Using the Internet to find empathy in solitude

Twitter is outsourced schizophrenia. I have a couple hundred voices I have consensually  agreed to allow residence inside my brain.

So writes Adam Brault in a very thoughtful blog post, I quit Twitter for a month and it completely changed my thinking about mostly everything. Just when I think that I have read as many blog posts about digital fasts as I need to in this lifetime, along comes a deeply reflective piece like Adam’s to make me once again evaluate the merits of taking a break from one or more online activities.

Adam’s key point is that by engaging us with people we care about through a constant stream of updates, Twitter subjects us to recurring distractions that preclude sustained thought. As Adam writes:

I used to believe that time was the most important thing I have, but I’ve come to believe differently. The single most valuable resource I have is uninterrupted thought.

That’s how everything I’ve ever felt was meaningful about my entire life came to be—either people I’ve come to know, things I’ve learned, or stuff I’ve created.

I’ve realized how Twitter has made me break up my thoughts into tiny, incomplete, pieces—lots of hanging ideas, lots of incomplete relationships, punctuated by all manner of hanging threads and half-forked paths. I am perfectly fine with unfinished work—in fact, I doubt I’ll ever be a better finisher than I am a starter. But I’ve found that my greatest joy, deepest peace, and most valuable contributions come from intentionally choosing where to let my focus rest.

I couldn’t agree more with his focus on focus, but what is really interesting is the way he struggles with the tension between focus and empathy:

Empathy is, in one sense, the mental capacity to run a (poor) simulation of someone else’s thoughts and feelings inside our own head….From my experience, Twitter taps into this same mental capacity very well….But the problem that occurs is that it can be a huge mental lease we’re signing when we invite a few hundred people into our Twitter life…Mentally, we just aren’t capable of simultaneously empathizing with hundreds of people—let alone thousands or millions. The result is we either build up a calloused, jaded, or cynical defense against empathy or find a way to block out more.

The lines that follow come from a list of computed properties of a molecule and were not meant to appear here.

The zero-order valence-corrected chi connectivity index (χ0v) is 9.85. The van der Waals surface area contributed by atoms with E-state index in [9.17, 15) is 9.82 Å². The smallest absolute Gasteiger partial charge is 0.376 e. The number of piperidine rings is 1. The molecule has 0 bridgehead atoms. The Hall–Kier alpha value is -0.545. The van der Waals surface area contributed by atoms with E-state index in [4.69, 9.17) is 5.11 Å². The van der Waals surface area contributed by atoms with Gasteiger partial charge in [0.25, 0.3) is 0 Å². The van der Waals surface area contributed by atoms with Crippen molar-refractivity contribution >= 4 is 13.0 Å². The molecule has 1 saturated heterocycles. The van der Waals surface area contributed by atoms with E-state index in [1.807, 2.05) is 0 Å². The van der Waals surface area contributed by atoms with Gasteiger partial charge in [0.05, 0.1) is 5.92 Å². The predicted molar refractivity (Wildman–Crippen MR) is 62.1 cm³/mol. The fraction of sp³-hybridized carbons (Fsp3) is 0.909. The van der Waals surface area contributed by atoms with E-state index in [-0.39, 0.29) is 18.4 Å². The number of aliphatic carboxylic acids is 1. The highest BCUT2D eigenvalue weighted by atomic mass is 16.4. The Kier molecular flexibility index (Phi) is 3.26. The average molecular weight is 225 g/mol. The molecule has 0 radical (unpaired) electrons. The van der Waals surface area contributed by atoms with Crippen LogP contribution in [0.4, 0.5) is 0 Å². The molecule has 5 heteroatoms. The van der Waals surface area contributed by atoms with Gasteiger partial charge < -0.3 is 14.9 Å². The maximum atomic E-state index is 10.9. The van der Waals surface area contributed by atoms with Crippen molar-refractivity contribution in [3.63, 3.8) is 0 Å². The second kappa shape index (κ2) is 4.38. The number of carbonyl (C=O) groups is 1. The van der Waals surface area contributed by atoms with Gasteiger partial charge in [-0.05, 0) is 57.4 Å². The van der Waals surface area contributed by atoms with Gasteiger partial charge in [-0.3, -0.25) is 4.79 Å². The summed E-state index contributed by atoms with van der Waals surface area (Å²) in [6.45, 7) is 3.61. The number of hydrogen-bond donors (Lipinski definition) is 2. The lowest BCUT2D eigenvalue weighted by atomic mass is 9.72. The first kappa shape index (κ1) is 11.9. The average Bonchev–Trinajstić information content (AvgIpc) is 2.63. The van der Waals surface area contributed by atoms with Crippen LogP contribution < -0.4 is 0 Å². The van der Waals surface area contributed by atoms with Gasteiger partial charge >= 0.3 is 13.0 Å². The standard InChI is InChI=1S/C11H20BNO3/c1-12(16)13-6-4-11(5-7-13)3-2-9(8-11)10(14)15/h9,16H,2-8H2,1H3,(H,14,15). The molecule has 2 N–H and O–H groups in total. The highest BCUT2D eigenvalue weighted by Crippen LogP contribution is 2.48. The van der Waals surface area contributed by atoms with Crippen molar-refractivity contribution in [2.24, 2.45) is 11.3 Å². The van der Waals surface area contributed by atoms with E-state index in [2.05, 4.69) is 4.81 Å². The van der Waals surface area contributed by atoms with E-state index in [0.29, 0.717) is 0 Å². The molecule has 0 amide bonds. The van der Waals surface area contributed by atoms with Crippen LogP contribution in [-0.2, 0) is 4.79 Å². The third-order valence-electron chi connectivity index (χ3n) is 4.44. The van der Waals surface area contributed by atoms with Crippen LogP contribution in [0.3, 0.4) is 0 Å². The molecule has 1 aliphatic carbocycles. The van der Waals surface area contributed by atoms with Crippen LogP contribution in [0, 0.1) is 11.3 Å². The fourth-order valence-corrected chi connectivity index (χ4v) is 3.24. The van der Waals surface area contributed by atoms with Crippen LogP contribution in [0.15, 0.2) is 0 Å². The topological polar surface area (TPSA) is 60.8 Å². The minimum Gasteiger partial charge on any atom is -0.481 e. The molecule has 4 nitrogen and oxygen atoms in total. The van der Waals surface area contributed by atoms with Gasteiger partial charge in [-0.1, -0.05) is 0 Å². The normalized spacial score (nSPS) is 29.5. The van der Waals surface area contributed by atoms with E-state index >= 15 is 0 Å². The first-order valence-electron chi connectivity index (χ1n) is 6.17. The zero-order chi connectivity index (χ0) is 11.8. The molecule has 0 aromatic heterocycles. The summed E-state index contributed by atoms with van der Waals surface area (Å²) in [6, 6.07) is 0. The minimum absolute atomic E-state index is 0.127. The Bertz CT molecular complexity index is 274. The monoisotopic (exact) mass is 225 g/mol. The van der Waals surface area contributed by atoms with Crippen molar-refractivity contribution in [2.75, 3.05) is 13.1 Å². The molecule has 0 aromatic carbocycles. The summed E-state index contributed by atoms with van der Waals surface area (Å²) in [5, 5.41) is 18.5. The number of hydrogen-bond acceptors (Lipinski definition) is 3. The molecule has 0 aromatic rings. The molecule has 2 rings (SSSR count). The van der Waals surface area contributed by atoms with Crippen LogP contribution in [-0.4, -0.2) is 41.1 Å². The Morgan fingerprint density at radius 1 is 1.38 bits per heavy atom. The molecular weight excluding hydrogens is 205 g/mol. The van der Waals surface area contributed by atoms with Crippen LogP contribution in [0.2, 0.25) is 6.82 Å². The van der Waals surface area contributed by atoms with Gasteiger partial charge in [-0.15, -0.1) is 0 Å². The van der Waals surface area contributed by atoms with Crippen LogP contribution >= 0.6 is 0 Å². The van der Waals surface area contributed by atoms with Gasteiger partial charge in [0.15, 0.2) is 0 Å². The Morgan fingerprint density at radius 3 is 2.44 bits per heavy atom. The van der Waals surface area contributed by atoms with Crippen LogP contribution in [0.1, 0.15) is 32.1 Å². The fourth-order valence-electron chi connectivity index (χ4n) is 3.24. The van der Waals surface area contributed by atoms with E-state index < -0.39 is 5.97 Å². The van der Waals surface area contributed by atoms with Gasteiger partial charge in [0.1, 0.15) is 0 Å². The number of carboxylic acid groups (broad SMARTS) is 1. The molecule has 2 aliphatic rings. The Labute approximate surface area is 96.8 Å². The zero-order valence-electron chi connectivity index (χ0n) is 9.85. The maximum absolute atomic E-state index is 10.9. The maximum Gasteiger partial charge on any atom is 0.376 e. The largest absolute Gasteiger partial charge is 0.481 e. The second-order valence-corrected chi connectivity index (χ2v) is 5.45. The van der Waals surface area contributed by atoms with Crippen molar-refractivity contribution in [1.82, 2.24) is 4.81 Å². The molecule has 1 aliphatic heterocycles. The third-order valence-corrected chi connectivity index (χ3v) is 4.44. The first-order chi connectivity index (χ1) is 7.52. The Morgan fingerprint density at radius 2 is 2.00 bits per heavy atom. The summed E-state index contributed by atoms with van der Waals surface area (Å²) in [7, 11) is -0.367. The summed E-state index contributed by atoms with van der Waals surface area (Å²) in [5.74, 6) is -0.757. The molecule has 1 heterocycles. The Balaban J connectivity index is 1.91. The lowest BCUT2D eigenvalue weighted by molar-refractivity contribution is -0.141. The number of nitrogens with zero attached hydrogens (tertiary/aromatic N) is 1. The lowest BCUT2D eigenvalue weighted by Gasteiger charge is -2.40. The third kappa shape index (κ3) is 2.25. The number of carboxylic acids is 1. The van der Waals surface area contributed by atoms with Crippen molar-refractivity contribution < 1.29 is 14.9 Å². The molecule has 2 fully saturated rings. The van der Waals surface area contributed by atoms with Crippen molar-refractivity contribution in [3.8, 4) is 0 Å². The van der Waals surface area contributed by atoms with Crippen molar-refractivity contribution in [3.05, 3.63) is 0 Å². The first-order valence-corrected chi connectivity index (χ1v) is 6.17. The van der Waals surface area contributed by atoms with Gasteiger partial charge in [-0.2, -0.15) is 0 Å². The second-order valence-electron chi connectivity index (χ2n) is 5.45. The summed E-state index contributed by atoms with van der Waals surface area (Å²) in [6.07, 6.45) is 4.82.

This is an argument  that gets us way beyond the now-tired argument that the Internet makes us distracted and disconnected. Brault is arguing that it’s precisely because the Internet is so good at fostering real, meaningful connections that distraction becomes a problem. We’re not distracted by meaningless noise: we’re distracted by meaningful engagement.

But distracted from what? In Brault’s case, it’s distraction from projects that require sustained attention, like writing or any form of creative output. Goodness knows, it’s a problem I can relate to, since I never tweet more than on the days when I’m doing focused writing, but find myself continually hitting the mental refresh button by popping into HootSuite.

There’s a more intriguing possibility here, however. What if our model of focus — and especially, our model of focused creativity — doesn’t have to revolve around the solitary artist in his garret? After all, a garret isn’t so different from a fortress, or an ivory tower, or any of the other lonely-buildings-turned-metaphor, all of which are used to describe the state in which someone cuts off from the world — cuts off from people — in order to do their own thinking, writing or creating.